Consultation Launched on Planning System Overhaul

THE GOVERNMENT has published a white paper to scrap planning law in favour of a wholesale reform of the system.

The reforms aim to streamline the planning permission process, cutting red tape and using technology to deliver homes faster.

More building is proposed on brownfield land and national and local design codes aim to create more attractive housing developments.

A 30% discount will be offered to key workers and first time buyers through a First Homes scheme.

The Planning for the Future white paper proposes using Local Plans to categorise land in three groups:

Growth areas suitable for substantial development, and where outline approval for development would be automatically secured for forms and types of development specified in the Plan

Renewal areas suitable for some development, such as gentle densification

Protected areas where development is restricted.

By pre-designating land use and establishing a presumption for its development, the Government hopes to provide more certainty for housing developers and house builders.

It will also enable SME house builders to enter a market where, the government says, the costs of navigating the planning system have privileged the big house builders who can afford the investment and risk taking needed to go through the planning system.

Local Plans

Local Plans will set rules rather than general policies for development. A development management policy will be set by government nationally, with a more focused role for Local Plans in identifying site and area specific requirements, alongside locally-produced design codes.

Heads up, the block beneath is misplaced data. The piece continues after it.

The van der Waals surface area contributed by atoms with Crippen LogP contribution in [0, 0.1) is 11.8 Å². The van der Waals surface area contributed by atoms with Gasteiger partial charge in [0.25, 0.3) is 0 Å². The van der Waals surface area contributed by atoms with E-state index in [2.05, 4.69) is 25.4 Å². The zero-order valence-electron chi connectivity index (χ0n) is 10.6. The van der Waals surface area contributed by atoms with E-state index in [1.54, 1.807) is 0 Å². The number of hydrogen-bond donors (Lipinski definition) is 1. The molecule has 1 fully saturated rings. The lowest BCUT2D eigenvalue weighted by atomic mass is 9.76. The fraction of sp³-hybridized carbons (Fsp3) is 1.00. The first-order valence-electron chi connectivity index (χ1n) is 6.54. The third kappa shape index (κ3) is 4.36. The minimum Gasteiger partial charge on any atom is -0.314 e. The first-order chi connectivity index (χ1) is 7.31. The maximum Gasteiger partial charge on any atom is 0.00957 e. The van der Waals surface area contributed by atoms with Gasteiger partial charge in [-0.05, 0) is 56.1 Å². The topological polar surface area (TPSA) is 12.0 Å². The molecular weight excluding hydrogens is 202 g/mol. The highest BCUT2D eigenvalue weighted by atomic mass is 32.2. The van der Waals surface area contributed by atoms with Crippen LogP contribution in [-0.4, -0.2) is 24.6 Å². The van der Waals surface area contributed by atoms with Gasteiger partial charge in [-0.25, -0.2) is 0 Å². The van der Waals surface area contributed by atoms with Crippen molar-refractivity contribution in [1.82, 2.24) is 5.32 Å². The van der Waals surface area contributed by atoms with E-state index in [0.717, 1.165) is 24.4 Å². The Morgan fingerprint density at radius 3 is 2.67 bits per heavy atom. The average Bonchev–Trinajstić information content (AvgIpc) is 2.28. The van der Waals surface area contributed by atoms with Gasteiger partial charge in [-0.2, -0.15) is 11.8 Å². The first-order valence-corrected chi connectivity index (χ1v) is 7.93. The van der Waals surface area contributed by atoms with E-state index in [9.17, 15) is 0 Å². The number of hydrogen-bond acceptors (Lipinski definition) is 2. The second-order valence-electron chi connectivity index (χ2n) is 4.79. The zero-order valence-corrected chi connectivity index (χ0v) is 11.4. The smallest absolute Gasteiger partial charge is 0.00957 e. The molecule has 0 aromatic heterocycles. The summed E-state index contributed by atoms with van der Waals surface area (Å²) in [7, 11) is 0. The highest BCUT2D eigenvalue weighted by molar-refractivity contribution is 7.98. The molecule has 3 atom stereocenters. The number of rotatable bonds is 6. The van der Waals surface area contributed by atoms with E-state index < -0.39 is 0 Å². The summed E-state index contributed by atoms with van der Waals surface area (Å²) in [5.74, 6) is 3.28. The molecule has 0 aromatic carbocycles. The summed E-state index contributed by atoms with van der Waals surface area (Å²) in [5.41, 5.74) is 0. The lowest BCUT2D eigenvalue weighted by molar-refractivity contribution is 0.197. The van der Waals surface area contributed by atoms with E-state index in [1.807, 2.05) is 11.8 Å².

Plans will be shorter, containing a core set of standards and requirements for development.

Local consultation

Local councils will be encouraged to seek engagement at the plan-making stage. Local Plans should be subject to a single statutory “sustainable development” test. It is proposed that they should be visual and map-based and standardised, shorter, and limited to no more than setting out site or area-specific parameters and opportunities.

Local authorities and the Planning Inspectorate will be required to meet a statutory timetable of no more than 30 months and there will be sanctions for failing.

Decision-making should be faster and more certain, within deadlines, and should make greater use of data and digital technology.

A digital-first approach is proposed to make it easier to understand plans proposed and for people to give their views through social networks and via their phones. Interactive maps will show what can be built where.

The digital-first approach is extended to standardising, and making digitally accessible planning decisions and developer contributions.

Quality assurance

The National Planning Policy will automatically permit proposals for high quality developments where they reflect local character and preferences.

It will contain a framework for assessing environmental impacts and enhancement opportunities.

Local councils will have to consult local residents to draw up design guidance and codes, making them more binding on planning decisions.

Each local planning authority will have a chief officer for design and place-making, to raise design standards and the quality of development.

Infrastructure Levy

Reform of developer contributions will involve scrapping the Community Infrastructure Levy in favour of a nationally-set, value-based, flat rate charge, the Infrastructure Levy.

The Government says it aims to deliver the same or more affordable housing as at present. Local authorities will be able to use developer contributions for affordable homes. Additional homes delivered through permitted rights will not be exempt from the new infrastructure levy.

Local Plans

A national, binding housing requirement will be imposed on Local Plans to stop land supply being a

barrier to homes being built aiming to deliver 300,000 homes annually. The masterplans and design codes for sites prepared for development should seek to include a variety of development types from different builders which allow more phases to come forward together.

To assist SMEs and new entrants to the sector, data held on contractual arrangements used to control land will be improved.

Publicly-owned land will be used to support renewal and regeneration of town centres and the SME and selfbuild sectors.

The consultation closes on 29 October 2020.



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